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Tough negotiations ahead at Earth Summit

Over 65,000 delegates and 60 heads of states are expected to attend "Earth Summit II" swissinfo.ch

A decade after the first United Nations Earth Summit in Rio, world leaders are heading for South Africa to pick up where they left off.

This content was published on August 26, 2002 - 09:47

The Swiss foreign minister, Joseph Deiss, says he is confident the summit will not end in failure.

"We have to be optimistic, even if there remain great problems to be solved," Deiss told swissinfo, " because it wouldn't be fair to go to Johannesburg with a pessimistic frame of mind."

The United Nations World Summit on Sustainable Development - dubbed "Earth Summit II" - is expected to be the largest and most expensive conference of its kind.

More than 65,000 delegates from 100 nations are due to attend the official conference in Johannesburg, while thousands of environmental activists and representatives of non-governmental organisations (NGOs) are also meeting at a parallel event close to the main summit site.

The Swiss delegation at the official summit - headed by Deiss - consists of high-ranking government officials together with representatives from the twin worlds of business and industry and officials drawn from a coalition of Swiss NGOs.

Deiss says he recognises his task as head of the delegation is likely to prove a challenging one.

"There is still a great deal to be done, because you have to understand that when you are negotiating with so many countries, it's very difficult to find solutions which are acceptable to all of them," Deiss commented.

"Take the example of climbing a mountain: it's the slowest person who sets the pace, and not the fastest, and it's very important we try to keep together all the countries gathering in Johannesburg," he added.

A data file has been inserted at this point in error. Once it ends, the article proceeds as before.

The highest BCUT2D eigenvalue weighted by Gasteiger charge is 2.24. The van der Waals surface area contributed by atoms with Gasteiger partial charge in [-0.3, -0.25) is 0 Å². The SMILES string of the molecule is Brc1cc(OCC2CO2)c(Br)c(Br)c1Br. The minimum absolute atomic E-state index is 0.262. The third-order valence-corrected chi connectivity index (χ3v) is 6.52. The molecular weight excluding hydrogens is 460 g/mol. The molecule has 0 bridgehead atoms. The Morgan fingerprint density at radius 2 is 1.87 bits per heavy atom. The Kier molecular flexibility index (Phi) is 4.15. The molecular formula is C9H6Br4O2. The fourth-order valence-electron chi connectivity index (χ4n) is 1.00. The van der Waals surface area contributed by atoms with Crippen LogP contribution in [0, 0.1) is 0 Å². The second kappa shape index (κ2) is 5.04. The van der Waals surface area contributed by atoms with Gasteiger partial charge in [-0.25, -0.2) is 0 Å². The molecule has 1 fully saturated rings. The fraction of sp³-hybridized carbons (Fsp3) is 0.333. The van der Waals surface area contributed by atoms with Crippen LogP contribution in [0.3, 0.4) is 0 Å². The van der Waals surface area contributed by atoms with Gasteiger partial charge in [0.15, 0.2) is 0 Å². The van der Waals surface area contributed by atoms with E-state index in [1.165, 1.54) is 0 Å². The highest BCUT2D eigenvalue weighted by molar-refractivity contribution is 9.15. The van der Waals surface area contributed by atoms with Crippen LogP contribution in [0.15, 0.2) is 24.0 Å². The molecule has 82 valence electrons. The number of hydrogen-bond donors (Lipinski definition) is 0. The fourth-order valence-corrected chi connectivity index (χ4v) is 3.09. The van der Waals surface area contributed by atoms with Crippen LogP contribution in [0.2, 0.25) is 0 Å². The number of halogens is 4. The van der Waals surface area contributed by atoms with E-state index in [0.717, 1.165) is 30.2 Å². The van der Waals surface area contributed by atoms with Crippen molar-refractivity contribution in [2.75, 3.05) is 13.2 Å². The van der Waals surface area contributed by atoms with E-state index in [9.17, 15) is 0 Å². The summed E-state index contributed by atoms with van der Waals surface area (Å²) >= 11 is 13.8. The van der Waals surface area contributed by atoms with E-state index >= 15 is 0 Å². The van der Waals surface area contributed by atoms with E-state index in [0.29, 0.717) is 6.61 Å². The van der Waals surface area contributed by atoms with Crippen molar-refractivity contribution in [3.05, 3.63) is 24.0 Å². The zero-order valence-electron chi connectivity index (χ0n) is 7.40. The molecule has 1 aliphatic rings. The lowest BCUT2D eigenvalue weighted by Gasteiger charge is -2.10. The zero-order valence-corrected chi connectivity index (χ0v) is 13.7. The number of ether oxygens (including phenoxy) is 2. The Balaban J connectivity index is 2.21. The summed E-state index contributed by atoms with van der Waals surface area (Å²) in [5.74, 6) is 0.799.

Taking stock

Delegates aim to take stock of what - if any - progress has been made since the adoption of the so-called "Agenda 21" at the Rio summit in 1992. They also intend to draw up a wide-ranging action plan to fight poverty and disease, and to provide clean water and sanitation to billions of people in the developing world.

Environmental groups - including the Swiss branch of the WWF - have warned that the summit's action plan is in danger of being watered down to the extent that it will fail to address any of the issues on the negotiating table, while others believe the conference is likely to end without any agreement.

But the director of the Swiss Environment Agency, Philippe Roch, says he is optimistic about the outcome of the summit.

"I am sure the text will reaffirm the political will to head in the direction of sustainable development," Roch told swissinfo.

"And I hope that in Johannesburg we will be able to give a kick to several processes to get the concrete involvement of both the government and private sector," he added.

Low expectations

Georg Schwede, programme director of WWF Switzerland, is less upbeat about the chances of success in Johannesburg.